I still miss Blockbuster…
If you grew up in the late 80s and 90s playing Nintendo and Sega, you know how real the struggle was compared to what gamers deal with today. Don’t get me wrong, though, it was a ton of fun and began this revolutionary period that millions of people enjoy today. Let’s look back at some of the things gamers in the past had to do to play that today’s generation does not have to worry about.
Christmas Day was always one of the most exciting days because the game that you hoped would be wrapped under the tree was going to make or break your holiday. Most of the time, though, buying new games was out of the question. Instead, we had to rent games that we could play for a few days at a time. There was no guarantee that the game you really wanted to play would even be there. Nowadays, you just have to wait it out a little bit and the game you have been wanting to play drops in price to $20.
That’s right, we had to change out discs during gameplay. FMVs started taking up so much space that many games required more than one disc. You couldn’t play the game without all of the discs. While to a drastically reduced extent, this is actually still seen today on occasion, at least with really big releases like Red Dead Redemption II.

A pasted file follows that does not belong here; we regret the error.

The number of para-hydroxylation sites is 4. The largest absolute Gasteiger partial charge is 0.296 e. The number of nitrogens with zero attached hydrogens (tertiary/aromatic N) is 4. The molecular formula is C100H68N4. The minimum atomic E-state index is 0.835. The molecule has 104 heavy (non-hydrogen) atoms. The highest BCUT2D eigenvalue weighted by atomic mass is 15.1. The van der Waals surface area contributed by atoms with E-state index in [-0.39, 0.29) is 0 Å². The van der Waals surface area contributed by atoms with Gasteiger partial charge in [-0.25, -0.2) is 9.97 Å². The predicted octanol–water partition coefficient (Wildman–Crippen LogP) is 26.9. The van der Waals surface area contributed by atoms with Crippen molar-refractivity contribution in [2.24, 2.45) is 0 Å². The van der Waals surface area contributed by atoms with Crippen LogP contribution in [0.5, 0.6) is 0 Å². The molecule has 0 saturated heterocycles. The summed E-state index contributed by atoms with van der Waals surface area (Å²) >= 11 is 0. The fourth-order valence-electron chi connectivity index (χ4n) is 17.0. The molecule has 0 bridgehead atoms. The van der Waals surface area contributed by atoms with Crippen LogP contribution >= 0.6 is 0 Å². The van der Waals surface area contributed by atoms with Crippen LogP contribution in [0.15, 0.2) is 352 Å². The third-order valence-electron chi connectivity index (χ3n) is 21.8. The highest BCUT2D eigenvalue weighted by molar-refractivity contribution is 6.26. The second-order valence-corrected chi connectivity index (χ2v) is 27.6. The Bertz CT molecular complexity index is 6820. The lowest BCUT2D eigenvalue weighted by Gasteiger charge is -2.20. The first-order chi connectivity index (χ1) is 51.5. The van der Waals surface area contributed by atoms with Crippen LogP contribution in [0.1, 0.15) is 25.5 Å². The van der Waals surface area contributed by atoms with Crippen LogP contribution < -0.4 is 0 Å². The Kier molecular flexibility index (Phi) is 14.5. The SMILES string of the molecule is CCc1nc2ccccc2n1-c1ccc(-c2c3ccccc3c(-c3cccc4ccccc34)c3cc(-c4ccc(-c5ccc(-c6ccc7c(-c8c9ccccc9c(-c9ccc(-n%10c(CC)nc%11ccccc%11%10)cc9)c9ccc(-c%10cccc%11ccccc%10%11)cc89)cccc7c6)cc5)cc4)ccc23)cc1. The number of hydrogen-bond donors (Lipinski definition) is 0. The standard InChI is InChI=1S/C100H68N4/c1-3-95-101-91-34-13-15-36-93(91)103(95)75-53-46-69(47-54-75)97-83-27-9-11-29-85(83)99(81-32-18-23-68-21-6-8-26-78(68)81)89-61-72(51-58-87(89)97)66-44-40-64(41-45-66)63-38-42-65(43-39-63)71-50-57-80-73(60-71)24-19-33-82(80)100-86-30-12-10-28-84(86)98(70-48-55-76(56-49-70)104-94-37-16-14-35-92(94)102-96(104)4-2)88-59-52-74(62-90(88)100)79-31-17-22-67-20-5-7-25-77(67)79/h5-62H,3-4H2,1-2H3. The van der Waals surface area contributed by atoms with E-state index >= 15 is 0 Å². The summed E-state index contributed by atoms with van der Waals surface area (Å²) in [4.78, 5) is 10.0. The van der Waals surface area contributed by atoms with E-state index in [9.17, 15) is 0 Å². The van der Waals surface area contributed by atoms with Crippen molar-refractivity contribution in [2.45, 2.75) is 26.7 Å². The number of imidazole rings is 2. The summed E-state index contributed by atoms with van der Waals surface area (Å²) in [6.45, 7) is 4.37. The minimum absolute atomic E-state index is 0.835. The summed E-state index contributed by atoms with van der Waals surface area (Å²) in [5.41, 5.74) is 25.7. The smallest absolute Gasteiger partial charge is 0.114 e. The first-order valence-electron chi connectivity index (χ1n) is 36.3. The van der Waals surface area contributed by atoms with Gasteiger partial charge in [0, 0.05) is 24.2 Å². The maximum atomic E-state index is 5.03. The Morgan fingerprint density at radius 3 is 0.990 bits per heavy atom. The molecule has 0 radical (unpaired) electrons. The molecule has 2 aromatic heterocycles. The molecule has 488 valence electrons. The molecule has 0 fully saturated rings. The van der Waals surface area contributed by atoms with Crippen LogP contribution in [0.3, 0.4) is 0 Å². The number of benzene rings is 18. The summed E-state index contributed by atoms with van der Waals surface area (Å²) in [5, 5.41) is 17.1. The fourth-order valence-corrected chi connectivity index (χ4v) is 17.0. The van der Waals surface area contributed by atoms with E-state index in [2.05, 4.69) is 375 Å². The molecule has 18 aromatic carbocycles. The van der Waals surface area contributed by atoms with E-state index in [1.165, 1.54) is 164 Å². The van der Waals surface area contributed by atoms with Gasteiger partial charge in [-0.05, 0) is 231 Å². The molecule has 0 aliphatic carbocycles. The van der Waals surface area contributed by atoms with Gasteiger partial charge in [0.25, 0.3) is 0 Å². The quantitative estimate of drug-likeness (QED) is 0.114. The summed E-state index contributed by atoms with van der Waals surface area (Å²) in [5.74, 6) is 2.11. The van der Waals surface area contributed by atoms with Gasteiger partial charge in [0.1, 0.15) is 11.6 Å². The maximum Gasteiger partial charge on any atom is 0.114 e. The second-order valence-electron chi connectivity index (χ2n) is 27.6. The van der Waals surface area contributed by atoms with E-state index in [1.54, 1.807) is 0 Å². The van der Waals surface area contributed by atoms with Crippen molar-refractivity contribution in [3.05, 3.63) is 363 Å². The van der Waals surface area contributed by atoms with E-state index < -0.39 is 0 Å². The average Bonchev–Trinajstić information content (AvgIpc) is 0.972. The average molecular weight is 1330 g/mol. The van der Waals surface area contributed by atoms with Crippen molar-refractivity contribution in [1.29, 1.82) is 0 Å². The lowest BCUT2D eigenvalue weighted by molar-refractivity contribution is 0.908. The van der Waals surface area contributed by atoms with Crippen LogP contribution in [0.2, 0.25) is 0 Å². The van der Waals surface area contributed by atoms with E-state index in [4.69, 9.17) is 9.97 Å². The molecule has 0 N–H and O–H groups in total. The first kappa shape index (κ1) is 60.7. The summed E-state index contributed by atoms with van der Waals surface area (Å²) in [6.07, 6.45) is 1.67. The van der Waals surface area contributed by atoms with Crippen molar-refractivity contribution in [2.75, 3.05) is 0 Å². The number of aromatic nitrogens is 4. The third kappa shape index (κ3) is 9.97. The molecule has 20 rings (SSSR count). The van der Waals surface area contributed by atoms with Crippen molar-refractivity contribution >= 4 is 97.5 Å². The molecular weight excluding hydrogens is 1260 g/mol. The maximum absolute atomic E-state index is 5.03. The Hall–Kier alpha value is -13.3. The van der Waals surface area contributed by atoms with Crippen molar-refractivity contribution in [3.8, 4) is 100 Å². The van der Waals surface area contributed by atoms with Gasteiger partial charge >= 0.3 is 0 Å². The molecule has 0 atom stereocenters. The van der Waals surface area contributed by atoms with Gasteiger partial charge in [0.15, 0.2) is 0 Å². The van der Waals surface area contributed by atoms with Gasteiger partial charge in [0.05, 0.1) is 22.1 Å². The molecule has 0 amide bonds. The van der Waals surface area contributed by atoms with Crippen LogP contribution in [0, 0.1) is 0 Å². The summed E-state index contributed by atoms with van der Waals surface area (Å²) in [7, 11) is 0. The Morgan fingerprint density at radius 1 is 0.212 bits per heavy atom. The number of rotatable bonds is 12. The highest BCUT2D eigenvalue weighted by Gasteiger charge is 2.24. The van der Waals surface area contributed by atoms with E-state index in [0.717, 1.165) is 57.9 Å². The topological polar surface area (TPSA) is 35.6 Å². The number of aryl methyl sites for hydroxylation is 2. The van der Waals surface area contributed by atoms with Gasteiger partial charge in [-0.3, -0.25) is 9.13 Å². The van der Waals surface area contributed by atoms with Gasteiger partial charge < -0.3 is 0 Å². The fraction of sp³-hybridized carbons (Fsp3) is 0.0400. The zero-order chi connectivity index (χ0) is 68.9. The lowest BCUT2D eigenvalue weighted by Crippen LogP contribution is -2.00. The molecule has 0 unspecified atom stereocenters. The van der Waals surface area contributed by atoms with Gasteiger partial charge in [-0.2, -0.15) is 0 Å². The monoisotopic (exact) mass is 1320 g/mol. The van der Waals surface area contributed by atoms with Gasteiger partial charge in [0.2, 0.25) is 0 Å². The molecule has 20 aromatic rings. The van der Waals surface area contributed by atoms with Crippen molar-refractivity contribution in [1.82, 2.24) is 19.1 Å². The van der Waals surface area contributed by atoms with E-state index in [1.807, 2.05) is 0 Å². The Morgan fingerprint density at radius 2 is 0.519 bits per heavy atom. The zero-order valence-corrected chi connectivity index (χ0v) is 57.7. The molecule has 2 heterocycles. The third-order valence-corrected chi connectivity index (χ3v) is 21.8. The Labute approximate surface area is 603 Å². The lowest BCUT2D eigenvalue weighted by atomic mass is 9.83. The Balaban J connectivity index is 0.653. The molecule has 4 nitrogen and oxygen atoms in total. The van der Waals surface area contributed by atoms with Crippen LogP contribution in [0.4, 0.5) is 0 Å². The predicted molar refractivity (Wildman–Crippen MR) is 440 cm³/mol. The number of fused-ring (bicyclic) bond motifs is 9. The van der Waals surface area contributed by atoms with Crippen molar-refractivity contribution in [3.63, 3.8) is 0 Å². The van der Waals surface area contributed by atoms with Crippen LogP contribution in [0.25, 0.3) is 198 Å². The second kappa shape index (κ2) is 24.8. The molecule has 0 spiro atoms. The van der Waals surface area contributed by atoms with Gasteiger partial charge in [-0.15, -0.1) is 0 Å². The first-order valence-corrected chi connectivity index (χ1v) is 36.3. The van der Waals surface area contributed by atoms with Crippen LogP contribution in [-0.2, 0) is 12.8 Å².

Just Google any tricks and tips that you want for today’s games and you’ll be rewarded with a plethora of information. Back in the day, gamers had to call tip lines to find out how they can advance out of a tricky level. Experts of the games were hired by companies who would answer questions from frustrated callers for a low price of $2 a minute. You know those old commercials that say “ask parents’ permission before calling?” That was why.
There was no cloud or hard drive to save your game to whenever you wanted. In the 90s, gamers were expected to purchase memory cards to store their data on. The cards did not always hold the largest amount of data either. If you played a lot of games, you would expect to purchase several memory cards to keep your data safely stored.
Blowing in the Cartridge
Probably the most enjoyable throwback on the list, when console games were not working properly, one of the first strategies to correct the problem was to blow into the cartridge to intent to clean out any debris and dust. It was probably entertaining to watch someone do this, but it was only damaging the game later down the road. The struggle was real!